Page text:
I’ve been experimenting with pesto lately, and tonight I finally succeeded–that is, except for its overwhelming saltiness. True, I wasn’t exactly following the recipe, but I distinctly remember adding precisely the amount of salt prescribed. Perturbed, I scrutinized the recipe again. Oh. There it was: 1 tsp kosher salt. Argh! I used my special, fine sea salt.
You may already know why my dish turned out too salty, but I bet you don’t know all of the cool stuff I just learned on the internet about kosher salt. I certainly didn’t, and I’m generally familiar with different salts. So, here’s a little primer:
Lesson #1: Kosher salt, by volume, is less potent than regular table salt (or any other finely ground salt). As you may have noticed before, it’s much coarser, which means that it doesn’t pack as finely. When a recipe calls for 1 tsp of kosher salt and you need to substitute table salt, you should only use 1/2 tsp. Likewise, if you’re using kosher salt instead of table salt, simply double the amount called for in the recipe. (By the way, if a recipe doesn’t specify a kind of salt, it’s asking for table salt.) This is precisely why my pesto turned out entirely too salty. I substituted finely ground sea salt for kosher salt without adjusting for volume. <beating head against wall>
Lesson #2: Kosher salt isn’t called kosher because it’s safe for Orthodox Jews to eat. This was news to me! Actually, all salt is technically kosher. We should really refer to kosher salt as koshering salt, because it is used to draw the blood out of meat during the koshering process. The koshering technique requires larger granules of salt that will not dissolve too quickly–thus, the coarse, flake-style salt we call “kosher.” (Incidentally, this reveals an oft-ignored principle of cooking: you should always salt your meat after cooking it; otherwise, the salt will draw out too much moisture.)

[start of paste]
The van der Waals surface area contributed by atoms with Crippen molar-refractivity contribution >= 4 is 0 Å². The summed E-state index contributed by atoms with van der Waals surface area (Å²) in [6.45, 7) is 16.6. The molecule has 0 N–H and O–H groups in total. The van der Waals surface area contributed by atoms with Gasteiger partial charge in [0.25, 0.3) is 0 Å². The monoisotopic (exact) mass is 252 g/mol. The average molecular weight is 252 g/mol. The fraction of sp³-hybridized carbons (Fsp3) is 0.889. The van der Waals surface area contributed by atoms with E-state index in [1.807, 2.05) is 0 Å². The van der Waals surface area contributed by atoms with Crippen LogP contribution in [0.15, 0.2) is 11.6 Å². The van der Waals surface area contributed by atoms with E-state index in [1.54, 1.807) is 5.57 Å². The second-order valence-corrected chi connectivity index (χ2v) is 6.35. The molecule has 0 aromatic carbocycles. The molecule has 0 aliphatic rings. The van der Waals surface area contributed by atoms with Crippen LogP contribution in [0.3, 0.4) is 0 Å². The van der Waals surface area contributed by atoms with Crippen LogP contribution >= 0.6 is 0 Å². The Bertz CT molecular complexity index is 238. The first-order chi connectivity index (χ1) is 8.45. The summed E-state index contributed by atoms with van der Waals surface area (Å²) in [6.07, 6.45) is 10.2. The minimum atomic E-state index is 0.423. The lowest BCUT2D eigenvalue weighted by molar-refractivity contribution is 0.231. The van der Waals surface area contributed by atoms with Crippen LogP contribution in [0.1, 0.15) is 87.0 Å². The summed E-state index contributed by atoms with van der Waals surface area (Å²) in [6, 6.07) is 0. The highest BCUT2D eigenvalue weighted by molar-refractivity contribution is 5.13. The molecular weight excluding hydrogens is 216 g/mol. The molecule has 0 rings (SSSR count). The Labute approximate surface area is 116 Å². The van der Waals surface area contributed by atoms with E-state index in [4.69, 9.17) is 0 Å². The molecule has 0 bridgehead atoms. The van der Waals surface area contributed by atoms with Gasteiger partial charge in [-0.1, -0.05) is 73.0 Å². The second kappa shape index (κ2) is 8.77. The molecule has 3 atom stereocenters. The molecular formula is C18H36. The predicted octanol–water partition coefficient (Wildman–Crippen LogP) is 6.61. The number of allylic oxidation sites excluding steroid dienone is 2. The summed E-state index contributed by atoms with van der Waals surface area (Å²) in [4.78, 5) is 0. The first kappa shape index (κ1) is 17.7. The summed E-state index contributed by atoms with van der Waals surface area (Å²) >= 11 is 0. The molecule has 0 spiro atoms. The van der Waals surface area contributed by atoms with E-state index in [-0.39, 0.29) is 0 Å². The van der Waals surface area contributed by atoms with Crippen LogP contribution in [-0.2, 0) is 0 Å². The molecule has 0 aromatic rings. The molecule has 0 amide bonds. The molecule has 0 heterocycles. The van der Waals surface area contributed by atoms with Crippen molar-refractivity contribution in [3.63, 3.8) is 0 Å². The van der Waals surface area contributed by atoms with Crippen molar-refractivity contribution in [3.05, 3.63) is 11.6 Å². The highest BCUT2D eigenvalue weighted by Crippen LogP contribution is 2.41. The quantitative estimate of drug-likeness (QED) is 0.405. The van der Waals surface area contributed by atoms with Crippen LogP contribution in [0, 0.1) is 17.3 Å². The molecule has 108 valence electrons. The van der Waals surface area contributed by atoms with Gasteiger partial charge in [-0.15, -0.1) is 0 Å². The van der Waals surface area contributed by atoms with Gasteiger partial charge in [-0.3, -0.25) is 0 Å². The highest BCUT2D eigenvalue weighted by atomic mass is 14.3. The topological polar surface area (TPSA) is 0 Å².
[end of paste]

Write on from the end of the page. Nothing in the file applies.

Lesson #3: Chefs prefer kosher salt. Well, I knew that, and you probably know that too, but here’s why. They have two good reasons. First, unlike table salt, kosher salt does not have any additives, like iodine or caking agents. Many insist that these pollutants, particularly iodine, add a metallic overtone to salt, so they prefer the pure stuff. Second, chefs generally measure with their fingers and hands (a pinch of this, a handful of that), and kosher salt is much easier to grab with one’s fingertips and disperse evenly.
Of course, despite its many advantages, kosher salt doesn’t do every job equally well. Generally speaking, you should not use kosher salt when baking. Unless it is a recipe that gives ample time for mixing wet and dry ingredients together (which is rarely the case, as this usually results in tough cookies or pancakes or pastries), the salt won’t fully dissolve, and you’ll end up with distinct granules in your finished product. I have definitely made pancakes like this. First bite: Mmmm….sweet. Second bite: ewwww….salty.
It’s also nice sometimes to finish a dish with a fancy sea salt, rather than kosher salt. Sea salts have different flavors, depending on where they’re harvested, and this can add a special touch if you use it just before serving.
Finally, one note of caution: you absolutely should NOT stop eating iodized salt altogether unless you take an iodine supplement. Iodine is a necessary nutrient, and, unless you eat lots of sea vegetables, table salt is likely your only source of it at present. Even the iodine in your salt is likely not enough, but I’ll save that for another post.
I hope you found this information helpful and, perhaps, interesting. Maybe not. I could be the only one I know interested in the subtleties salt. That wouldn’t surprise me, really. In any case, thanks again for reading!